things where you differ that can build obstacles in the way of your relationship and communication.
We learned that it was important to have “couple” time and to have date nights again. We also learned that we both communicate very differently, which was hindering our relationship because we were not effectively “hearing” one another and we did not understand one another’s dreams. It is okay to have a different viewpoint then your significant other, but if you can’t be open to each other’s differences you will have problems. This breakdown in communication leads to a breakdown in intimacy. And ultimately a breakdown in intimacy can eventually lead to a complete breakdown in the relationship.
The current divorce rate in the US is 50%. Of course that doesn’t even figure in the separation rate between couples who are not married. I would guess the number is probably much higher if you factor that in. What has led to this breakdown? The answer is that outside stressors have caused communication breakdowns.
People are afraid to seek help and guidance. I speak from experience when I say it really helps to have a third party to talk to. The third party is able to help you see why you are having trouble. Many times we are to close to the situation and need someone who is completely impartial to help us understand.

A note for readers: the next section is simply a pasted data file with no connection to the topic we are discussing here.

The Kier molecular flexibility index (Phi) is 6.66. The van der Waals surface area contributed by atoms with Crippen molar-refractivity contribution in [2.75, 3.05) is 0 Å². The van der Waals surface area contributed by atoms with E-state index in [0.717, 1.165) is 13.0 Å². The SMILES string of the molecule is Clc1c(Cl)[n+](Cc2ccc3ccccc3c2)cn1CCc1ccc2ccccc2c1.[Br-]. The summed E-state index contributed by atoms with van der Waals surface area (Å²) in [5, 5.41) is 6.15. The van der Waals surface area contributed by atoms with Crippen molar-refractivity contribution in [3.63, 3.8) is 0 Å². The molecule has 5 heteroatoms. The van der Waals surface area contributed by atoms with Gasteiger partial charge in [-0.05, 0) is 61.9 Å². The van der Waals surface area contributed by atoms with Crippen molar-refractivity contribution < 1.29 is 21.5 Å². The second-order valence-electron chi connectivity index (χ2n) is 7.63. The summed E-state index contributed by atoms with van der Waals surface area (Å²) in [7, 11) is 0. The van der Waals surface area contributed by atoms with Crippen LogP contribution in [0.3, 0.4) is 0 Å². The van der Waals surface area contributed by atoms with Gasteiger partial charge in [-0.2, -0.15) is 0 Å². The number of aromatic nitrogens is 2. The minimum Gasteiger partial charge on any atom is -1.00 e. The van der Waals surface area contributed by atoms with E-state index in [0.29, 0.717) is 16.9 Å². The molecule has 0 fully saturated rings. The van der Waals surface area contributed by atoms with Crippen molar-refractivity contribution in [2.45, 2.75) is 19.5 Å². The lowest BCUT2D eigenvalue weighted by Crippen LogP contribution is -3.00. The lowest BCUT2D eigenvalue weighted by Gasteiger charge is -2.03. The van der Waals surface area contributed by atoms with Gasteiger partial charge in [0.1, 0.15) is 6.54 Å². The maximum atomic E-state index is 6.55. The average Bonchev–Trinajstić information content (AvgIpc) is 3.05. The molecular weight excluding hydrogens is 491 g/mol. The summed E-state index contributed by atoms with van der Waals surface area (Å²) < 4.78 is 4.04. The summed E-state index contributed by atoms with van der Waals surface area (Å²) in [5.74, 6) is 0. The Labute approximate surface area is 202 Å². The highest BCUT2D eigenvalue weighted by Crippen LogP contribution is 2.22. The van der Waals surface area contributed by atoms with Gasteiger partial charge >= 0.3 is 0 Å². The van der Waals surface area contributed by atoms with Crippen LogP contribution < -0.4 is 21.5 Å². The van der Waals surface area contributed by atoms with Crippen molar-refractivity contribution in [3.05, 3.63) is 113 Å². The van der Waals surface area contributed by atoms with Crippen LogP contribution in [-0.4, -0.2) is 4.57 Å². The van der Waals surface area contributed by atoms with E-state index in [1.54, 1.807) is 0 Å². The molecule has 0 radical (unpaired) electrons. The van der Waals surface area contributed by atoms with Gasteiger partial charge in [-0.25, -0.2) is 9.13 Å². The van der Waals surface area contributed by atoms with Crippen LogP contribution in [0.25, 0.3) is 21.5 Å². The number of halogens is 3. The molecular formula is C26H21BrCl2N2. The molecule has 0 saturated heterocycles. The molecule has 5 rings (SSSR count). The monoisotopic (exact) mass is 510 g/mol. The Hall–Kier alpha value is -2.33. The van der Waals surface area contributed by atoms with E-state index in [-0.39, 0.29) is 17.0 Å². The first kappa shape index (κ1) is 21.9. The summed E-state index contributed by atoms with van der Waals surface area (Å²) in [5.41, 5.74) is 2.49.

When children enter into a relationship, everything changes. It is important that even if your relationship does not work to where you can have a typical nuclear family unit that you still learn to communicate
effectively for the sake of the children. There are many co-parenting families out there who make it work, but unfortunately the majority of those couples still don’t because of resentment, immaturity with the situation and other obstacles. It is our job as parents to show our children how to be healthy adults and they will practice what they have seen.